Report on St. Helens (United States) — 13 October-19 October 2004
Smithsonian / US Geological Survey Weekly Volcanic Activity Report, 13 October-19 October 2004
Managing Editor: Gari Mayberry
Please cite this report as:
Global Volcanism Program, 2004. Report on St. Helens (United States). In: Mayberry, G (ed.), Weekly Volcanic Activity Report, 13 October-19 October 2004. Smithsonian Institution and US Geological Survey.
46.2°N, 122.18°W; summit elev. 2549 m
All times are local (unless otherwise noted)
During 13-18 October, seismicity was at low levels at St. Helens and growth of the new lava dome inside the volcano's crater continued. Gas-sensing flights on 13 October detected low levels of sulfur dioxide and hydrogen sulfide, but no carbon dioxide. Measurements of flow rate and temperatures in streams draining the crater showed no significant change from late September values. On 14 October, visual observations and thermal imaging of the crater showed enlargement of both the section of intense deformation and uplift on the S side of the 1980-86 lava dome, and the new lobe of lava in the W part of that area. Temperatures of almost 700 degrees C were measured in parts of the new lobe from which ash-rich jets rose tens of meters. Abundant steam continued to rise from the area of lava extrusion to the crater rim, where it dispersed southwestward in strong winds. On the 14th only sulfur-dioxide flux was detected, and there was no detectable carbon dioxide or hydrogen sulfide. Thermal imaging showed slow extrusion of lava continuing on the 14th. Global Positioning System (GPS) measurements on 15 October continued to indicate only minor deformation of the northern part of the 1980-86 dome and no deformation of the volcano's outer flanks. Parts of the area of uplift and new lava dome were higher than when previously seen on 14 October. On the evening of 16 October, rainfall triggered a small debris flow that traveled N from the crater and changed rapidly into a muddy stream flow within 5 km of the volcano. Through 18 October, the level and character of seismicity was consistent with a continuing rise of magma driving uplift of the crater floor and feeding the surface extrusion of lava. According to CVO, low rates of seismicity and gas emission suggested that the lava reaching the surface was gas poor.
CVO stated on 18 October that as long as this eruption is in progress, episodic changes in the level of activity can occur over days, weeks, or even months. Increase in the intensity of eruption could occur suddenly or with very little warning and may include explosive events that produce hazardous conditions within several kilometers of the volcano. Small lahars (volcanic debris flows) could suddenly descend the Toutle River valley if triggered by heavy rain or by interaction of hot rocks with snow or glacier ice. These lahars pose a negligible hazard below the Sediment Retention Structure (SRS), but could pose a hazard to people along the river channel upstream of the SRS. At this time of year, it is not unusual for rivers draining the volcano to contain high concentrations of sediment that turn the water murky. Although considered less likely at this time, the current eruptive activity could evolve into a more explosive phase that affects areas farther from the volcano and sends significant ash thousands of feet above the crater where it could be a hazard to aircraft and to downwind communities.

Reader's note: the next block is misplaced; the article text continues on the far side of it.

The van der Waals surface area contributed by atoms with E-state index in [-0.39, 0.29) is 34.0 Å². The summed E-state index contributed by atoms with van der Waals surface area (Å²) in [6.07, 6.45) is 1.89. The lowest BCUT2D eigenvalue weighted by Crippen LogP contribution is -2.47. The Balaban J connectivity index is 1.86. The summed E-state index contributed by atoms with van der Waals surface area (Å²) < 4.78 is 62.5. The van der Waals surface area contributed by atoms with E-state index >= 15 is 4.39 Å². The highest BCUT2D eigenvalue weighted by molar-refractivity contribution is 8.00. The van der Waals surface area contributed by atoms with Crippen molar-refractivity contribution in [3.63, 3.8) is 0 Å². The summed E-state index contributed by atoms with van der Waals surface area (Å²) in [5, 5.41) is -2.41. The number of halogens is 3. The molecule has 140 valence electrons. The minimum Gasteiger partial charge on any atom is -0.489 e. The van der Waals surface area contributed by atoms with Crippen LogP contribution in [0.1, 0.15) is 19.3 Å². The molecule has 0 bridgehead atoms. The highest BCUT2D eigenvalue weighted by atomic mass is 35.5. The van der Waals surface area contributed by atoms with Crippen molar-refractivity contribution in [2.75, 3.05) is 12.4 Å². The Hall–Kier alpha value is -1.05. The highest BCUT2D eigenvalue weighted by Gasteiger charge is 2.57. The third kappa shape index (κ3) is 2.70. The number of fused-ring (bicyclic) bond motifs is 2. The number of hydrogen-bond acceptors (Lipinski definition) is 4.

Geologic Background. Prior to 1980, Mount St. Helens formed a conical, youthful volcano sometimes known as the Fuji-san of America. During the 1980 eruption the upper 400 m of the summit was removed by slope failure, leaving a 2 x 3.5 km horseshoe-shaped crater now partially filled by a lava dome. Mount St. Helens was formed during nine eruptive periods beginning about 40-50,000 years ago and has been the most active volcano in the Cascade Range during the Holocene. Prior to 2200 years ago, tephra, lava domes, and pyroclastic flows were erupted, forming the older St. Helens edifice, but few lava flows extended beyond the base of the volcano. The modern edifice was constructed during the last 2200 years, when the volcano produced basaltic as well as andesitic and dacitic products from summit and flank vents. Historical eruptions in the 19th century originated from the Goat Rocks area on the north flank, and were witnessed by early settlers.